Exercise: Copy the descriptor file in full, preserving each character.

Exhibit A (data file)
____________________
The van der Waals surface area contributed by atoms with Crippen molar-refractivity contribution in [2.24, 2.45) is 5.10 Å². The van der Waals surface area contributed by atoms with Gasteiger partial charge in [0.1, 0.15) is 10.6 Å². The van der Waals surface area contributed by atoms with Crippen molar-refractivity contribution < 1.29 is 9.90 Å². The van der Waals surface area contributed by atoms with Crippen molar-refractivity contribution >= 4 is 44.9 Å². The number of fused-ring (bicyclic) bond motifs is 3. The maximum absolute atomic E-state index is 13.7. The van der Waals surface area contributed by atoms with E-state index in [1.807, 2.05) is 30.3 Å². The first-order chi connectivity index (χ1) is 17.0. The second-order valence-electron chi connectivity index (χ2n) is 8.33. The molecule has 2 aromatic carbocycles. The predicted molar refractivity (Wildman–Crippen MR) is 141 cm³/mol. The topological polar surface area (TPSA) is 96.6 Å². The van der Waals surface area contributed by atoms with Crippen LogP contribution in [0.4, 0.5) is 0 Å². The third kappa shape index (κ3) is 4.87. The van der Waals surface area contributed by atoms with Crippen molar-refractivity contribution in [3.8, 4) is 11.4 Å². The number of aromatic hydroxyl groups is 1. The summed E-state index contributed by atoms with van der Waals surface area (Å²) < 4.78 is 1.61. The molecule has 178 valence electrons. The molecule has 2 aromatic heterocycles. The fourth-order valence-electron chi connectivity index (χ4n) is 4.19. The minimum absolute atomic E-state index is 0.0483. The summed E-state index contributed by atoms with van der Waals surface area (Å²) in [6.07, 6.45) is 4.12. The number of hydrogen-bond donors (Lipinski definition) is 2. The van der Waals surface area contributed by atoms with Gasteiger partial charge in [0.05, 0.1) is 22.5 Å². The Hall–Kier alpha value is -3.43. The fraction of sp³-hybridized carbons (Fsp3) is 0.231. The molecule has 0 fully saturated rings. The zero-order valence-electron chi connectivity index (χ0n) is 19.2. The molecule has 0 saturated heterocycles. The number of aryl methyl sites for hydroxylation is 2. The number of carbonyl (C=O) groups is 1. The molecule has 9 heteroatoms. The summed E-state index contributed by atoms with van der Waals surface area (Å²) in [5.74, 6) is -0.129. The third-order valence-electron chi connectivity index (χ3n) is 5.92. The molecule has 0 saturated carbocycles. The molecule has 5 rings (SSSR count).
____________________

The van der Waals surface area contributed by atoms with Crippen molar-refractivity contribution in [2.24, 2.45) is 5.10 Å². The van der Waals surface area contributed by atoms with Gasteiger partial charge in [0.1, 0.15) is 10.6 Å². The van der Waals surface area contributed by atoms with Crippen molar-refractivity contribution < 1.29 is 9.90 Å². The van der Waals surface area contributed by atoms with Crippen molar-refractivity contribution >= 4 is 44.9 Å². The number of fused-ring (bicyclic) bond motifs is 3. The maximum absolute atomic E-state index is 13.7. The van der Waals surface area contributed by atoms with E-state index in [1.807, 2.05) is 30.3 Å². The first-order chi connectivity index (χ1) is 17.0. The second-order valence-electron chi connectivity index (χ2n) is 8.33. The molecule has 2 aromatic carbocycles. The predicted molar refractivity (Wildman–Crippen MR) is 141 cm³/mol. The topological polar surface area (TPSA) is 96.6 Å². The van der Waals surface area contributed by atoms with Crippen LogP contribution in [0.4, 0.5) is 0 Å². The third kappa shape index (κ3) is 4.87. The van der Waals surface area contributed by atoms with Crippen molar-refractivity contribution in [3.8, 4) is 11.4 Å². The number of aromatic hydroxyl groups is 1. The summed E-state index contributed by atoms with van der Waals surface area (Å²) < 4.78 is 1.61. The molecule has 178 valence electrons. The molecule has 2 aromatic heterocycles. The fourth-order valence-electron chi connectivity index (χ4n) is 4.19. The minimum absolute atomic E-state index is 0.0483. The summed E-state index contributed by atoms with van der Waals surface area (Å²) in [6.07, 6.45) is 4.12. The number of hydrogen-bond donors (Lipinski definition) is 2. The van der Waals surface area contributed by atoms with Gasteiger partial charge in [0.05, 0.1) is 22.5 Å². The Hall–Kier alpha value is -3.43. The fraction of sp³-hybridized carbons (Fsp3) is 0.231. The molecule has 0 fully saturated rings. The zero-order valence-electron chi connectivity index (χ0n) is 19.2. The molecule has 0 saturated heterocycles. The number of aryl methyl sites for hydroxylation is 2. The number of carbonyl (C=O) groups is 1. The molecule has 9 heteroatoms. The summed E-state index contributed by atoms with van der Waals surface area (Å²) in [5.74, 6) is -0.129. The third-order valence-electron chi connectivity index (χ3n) is 5.92. The molecule has 0 saturated carbocycles. The molecule has 5 rings (SSSR count).